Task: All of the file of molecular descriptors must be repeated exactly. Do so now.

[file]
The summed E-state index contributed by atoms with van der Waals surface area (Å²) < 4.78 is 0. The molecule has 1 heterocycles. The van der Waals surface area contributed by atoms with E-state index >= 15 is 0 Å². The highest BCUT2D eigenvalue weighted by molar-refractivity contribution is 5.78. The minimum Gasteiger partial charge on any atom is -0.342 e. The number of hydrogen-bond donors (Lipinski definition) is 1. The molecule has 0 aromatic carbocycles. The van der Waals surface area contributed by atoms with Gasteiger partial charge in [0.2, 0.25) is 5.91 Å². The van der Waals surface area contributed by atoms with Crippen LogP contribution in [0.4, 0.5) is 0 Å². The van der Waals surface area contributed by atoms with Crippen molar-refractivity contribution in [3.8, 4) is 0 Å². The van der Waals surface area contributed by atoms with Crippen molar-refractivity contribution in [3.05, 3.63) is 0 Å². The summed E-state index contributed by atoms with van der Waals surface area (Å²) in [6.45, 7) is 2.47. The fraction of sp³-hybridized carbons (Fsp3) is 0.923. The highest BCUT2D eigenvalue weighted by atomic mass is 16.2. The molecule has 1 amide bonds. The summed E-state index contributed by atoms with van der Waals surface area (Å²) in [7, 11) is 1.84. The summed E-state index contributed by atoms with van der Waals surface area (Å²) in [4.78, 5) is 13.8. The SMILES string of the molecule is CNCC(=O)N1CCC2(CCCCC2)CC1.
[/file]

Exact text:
The summed E-state index contributed by atoms with van der Waals surface area (Å²) < 4.78 is 0. The molecule has 1 heterocycles. The van der Waals surface area contributed by atoms with E-state index >= 15 is 0 Å². The highest BCUT2D eigenvalue weighted by molar-refractivity contribution is 5.78. The minimum Gasteiger partial charge on any atom is -0.342 e. The number of hydrogen-bond donors (Lipinski definition) is 1. The molecule has 0 aromatic carbocycles. The van der Waals surface area contributed by atoms with Gasteiger partial charge in [0.2, 0.25) is 5.91 Å². The van der Waals surface area contributed by atoms with Crippen LogP contribution in [0.4, 0.5) is 0 Å². The van der Waals surface area contributed by atoms with Crippen molar-refractivity contribution in [3.8, 4) is 0 Å². The van der Waals surface area contributed by atoms with Crippen molar-refractivity contribution in [3.05, 3.63) is 0 Å². The summed E-state index contributed by atoms with van der Waals surface area (Å²) in [6.45, 7) is 2.47. The fraction of sp³-hybridized carbons (Fsp3) is 0.923. The highest BCUT2D eigenvalue weighted by atomic mass is 16.2. The molecule has 1 amide bonds. The summed E-state index contributed by atoms with van der Waals surface area (Å²) in [7, 11) is 1.84. The summed E-state index contributed by atoms with van der Waals surface area (Å²) in [4.78, 5) is 13.8. The SMILES string of the molecule is CNCC(=O)N1CCC2(CCCCC2)CC1.